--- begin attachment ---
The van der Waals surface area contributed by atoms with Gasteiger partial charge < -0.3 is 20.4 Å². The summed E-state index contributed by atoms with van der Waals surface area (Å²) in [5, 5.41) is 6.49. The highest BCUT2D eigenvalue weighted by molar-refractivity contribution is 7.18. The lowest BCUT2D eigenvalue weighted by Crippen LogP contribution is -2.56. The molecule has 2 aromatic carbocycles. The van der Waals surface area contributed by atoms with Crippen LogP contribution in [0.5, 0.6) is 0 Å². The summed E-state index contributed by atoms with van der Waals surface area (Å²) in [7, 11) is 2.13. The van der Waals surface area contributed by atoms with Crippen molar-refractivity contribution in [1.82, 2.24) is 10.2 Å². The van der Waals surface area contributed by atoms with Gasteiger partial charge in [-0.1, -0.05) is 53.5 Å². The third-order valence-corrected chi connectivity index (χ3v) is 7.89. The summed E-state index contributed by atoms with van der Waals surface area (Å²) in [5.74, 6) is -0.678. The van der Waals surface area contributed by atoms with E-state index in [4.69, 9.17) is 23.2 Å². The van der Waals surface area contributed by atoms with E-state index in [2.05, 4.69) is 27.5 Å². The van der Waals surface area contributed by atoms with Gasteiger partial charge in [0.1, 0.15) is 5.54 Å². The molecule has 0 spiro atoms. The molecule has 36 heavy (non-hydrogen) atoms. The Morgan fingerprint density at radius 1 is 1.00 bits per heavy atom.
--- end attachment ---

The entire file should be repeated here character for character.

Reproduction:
The van der Waals surface area contributed by atoms with Gasteiger partial charge < -0.3 is 20.4 Å². The summed E-state index contributed by atoms with van der Waals surface area (Å²) in [5, 5.41) is 6.49. The highest BCUT2D eigenvalue weighted by molar-refractivity contribution is 7.18. The lowest BCUT2D eigenvalue weighted by Crippen LogP contribution is -2.56. The molecule has 2 aromatic carbocycles. The van der Waals surface area contributed by atoms with Crippen LogP contribution in [0.5, 0.6) is 0 Å². The summed E-state index contributed by atoms with van der Waals surface area (Å²) in [7, 11) is 2.13. The van der Waals surface area contributed by atoms with Crippen molar-refractivity contribution in [1.82, 2.24) is 10.2 Å². The van der Waals surface area contributed by atoms with Gasteiger partial charge in [-0.1, -0.05) is 53.5 Å². The third-order valence-corrected chi connectivity index (χ3v) is 7.89. The summed E-state index contributed by atoms with van der Waals surface area (Å²) in [5.74, 6) is -0.678. The van der Waals surface area contributed by atoms with E-state index in [4.69, 9.17) is 23.2 Å². The van der Waals surface area contributed by atoms with E-state index in [2.05, 4.69) is 27.5 Å². The van der Waals surface area contributed by atoms with Gasteiger partial charge in [0.1, 0.15) is 5.54 Å². The molecule has 0 spiro atoms. The molecule has 36 heavy (non-hydrogen) atoms. The Morgan fingerprint density at radius 1 is 1.00 bits per heavy atom.